The Cupertino, Calif., company will report its January-March quarter results on Tuesday, and no one is expecting a blowout. The company could make history with its biggest second-quarter sales yet, but it's also expected to post its first decline in profit in a decade.
Despite worries about Apple's recent performance, BGC boosted its rating on Apple's stock to "buy" from "hold," saying investors should take advantage of the recent weakness to scoop up shares ahead of the next product cycle.
"We are not saying that the challenges facing Apple as the tablet and smartphone markets evolve are going away (declining [average selling prices], saturation of developed economies, lackluster innovation), but it is possible that the pessimism surrounding the stock could lift as we approach the next product refresh cycle," BGC analyst Colin Gillis said in a note to investors.
However, BGC cut its target price for the stock to $500 from $550 and lowered its expectations for January-March quarter results to the low end of Apple's projected range. The firm also cut its estimate for iPhone and iPad sales in the current quarter, which ends in June.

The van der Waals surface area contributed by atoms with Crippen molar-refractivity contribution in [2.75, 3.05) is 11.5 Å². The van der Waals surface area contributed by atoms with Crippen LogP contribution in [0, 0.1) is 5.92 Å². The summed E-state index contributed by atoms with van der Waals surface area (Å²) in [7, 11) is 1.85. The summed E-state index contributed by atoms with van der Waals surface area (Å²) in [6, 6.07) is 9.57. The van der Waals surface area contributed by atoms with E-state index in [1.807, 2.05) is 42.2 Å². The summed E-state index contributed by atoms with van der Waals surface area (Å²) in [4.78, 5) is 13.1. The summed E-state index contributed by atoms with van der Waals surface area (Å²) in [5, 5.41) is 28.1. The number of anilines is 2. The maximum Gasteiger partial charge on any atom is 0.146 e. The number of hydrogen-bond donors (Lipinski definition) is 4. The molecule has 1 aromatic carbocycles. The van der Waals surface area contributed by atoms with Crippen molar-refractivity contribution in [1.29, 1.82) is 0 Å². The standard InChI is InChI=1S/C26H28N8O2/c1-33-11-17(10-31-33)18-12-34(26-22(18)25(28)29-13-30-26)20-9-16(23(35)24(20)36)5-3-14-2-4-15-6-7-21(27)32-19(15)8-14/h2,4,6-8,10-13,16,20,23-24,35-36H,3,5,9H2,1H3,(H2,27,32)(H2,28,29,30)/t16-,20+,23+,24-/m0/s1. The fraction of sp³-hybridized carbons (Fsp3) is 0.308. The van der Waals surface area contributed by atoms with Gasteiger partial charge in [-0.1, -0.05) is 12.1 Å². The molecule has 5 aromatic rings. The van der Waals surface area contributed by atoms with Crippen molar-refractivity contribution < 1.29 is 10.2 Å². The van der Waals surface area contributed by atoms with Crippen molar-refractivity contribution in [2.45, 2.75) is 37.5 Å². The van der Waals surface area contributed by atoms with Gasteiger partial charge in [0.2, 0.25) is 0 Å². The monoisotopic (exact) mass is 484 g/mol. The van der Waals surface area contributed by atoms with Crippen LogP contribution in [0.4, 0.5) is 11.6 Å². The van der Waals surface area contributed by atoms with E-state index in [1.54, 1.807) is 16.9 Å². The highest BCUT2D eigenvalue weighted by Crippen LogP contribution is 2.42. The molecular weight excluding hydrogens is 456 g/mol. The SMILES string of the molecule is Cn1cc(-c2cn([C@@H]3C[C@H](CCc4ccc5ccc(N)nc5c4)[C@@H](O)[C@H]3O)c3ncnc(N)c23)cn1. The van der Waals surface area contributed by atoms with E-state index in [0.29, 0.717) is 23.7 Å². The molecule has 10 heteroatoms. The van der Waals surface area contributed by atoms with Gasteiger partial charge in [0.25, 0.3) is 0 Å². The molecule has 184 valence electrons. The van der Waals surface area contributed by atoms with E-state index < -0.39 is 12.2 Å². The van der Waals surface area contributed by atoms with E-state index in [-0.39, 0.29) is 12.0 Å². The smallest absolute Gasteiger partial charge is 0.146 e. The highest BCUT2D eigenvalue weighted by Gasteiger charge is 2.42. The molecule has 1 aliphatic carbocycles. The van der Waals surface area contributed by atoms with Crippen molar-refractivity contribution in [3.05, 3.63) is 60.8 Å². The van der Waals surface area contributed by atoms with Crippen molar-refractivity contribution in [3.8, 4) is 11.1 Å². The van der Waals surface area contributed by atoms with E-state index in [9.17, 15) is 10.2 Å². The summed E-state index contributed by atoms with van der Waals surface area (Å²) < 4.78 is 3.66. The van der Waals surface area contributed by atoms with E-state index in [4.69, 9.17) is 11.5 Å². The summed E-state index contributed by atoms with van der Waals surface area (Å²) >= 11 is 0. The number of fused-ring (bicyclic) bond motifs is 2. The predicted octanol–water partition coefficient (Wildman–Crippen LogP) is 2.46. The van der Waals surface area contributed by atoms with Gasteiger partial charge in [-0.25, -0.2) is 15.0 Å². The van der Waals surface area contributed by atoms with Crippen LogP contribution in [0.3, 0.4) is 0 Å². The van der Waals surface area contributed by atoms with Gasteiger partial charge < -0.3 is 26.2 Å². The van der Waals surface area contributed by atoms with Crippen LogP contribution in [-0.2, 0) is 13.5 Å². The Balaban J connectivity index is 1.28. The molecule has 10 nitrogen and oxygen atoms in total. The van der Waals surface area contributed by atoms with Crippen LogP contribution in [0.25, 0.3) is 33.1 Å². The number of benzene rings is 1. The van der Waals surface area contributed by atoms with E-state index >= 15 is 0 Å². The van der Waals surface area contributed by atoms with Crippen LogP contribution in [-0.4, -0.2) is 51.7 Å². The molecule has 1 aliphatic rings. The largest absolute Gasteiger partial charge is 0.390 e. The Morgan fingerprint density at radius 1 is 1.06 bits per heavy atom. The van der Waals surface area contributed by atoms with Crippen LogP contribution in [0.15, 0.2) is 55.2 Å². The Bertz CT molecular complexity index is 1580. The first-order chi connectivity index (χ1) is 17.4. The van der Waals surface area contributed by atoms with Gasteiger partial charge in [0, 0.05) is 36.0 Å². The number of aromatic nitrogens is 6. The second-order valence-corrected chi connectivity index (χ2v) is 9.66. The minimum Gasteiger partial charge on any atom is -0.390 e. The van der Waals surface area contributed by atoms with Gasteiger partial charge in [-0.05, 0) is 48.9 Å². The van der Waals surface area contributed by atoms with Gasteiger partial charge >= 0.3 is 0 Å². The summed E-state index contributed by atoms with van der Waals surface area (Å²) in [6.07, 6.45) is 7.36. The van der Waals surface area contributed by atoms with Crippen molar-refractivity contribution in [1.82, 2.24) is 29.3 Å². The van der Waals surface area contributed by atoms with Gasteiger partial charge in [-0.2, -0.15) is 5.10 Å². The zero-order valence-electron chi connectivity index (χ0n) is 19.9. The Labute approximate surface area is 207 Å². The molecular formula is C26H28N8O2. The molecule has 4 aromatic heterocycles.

The firm noted that the market appears to have already taken into account a slowdown in demand for iPhones and iPads ahead of new devices. That means any positive news could send the stock higher, possibly even reaching BGC's price target by this fall. The firm doesn't expect Apple's stock to return to its all-time high of $705.07 this year. It's possible that Apple stock may never reach that level again.
On the positive side, though, Apple didn't warn that its results would be lower than it forecast, which BGC says means revenue and earnings will likely be in the range provided in January. And while Apple's current quarter forecast is likely to be "tepid," that's expected, the firm said. In addition, a revamp of iOS by Apple's Jony Ive may drive interest in an iPhone 5s even if the hardware looks the same.
Sterne Agee, meanwhile, also said it's likely Apple's fiscal second-quarter results will hit the lower end of its guidance, slightly below what the Street expects. The firm added that expectations for the current quarter have been lowered "adequately" to reflect a slowdown ahead of new products.
"The good news is that data points appear to be hitting a bottom," Sterne Agee analyst Shaw Wu said in a note to investors.
Correction at 9:20 a.m PT: A typo in Sterne Agee has been fixed.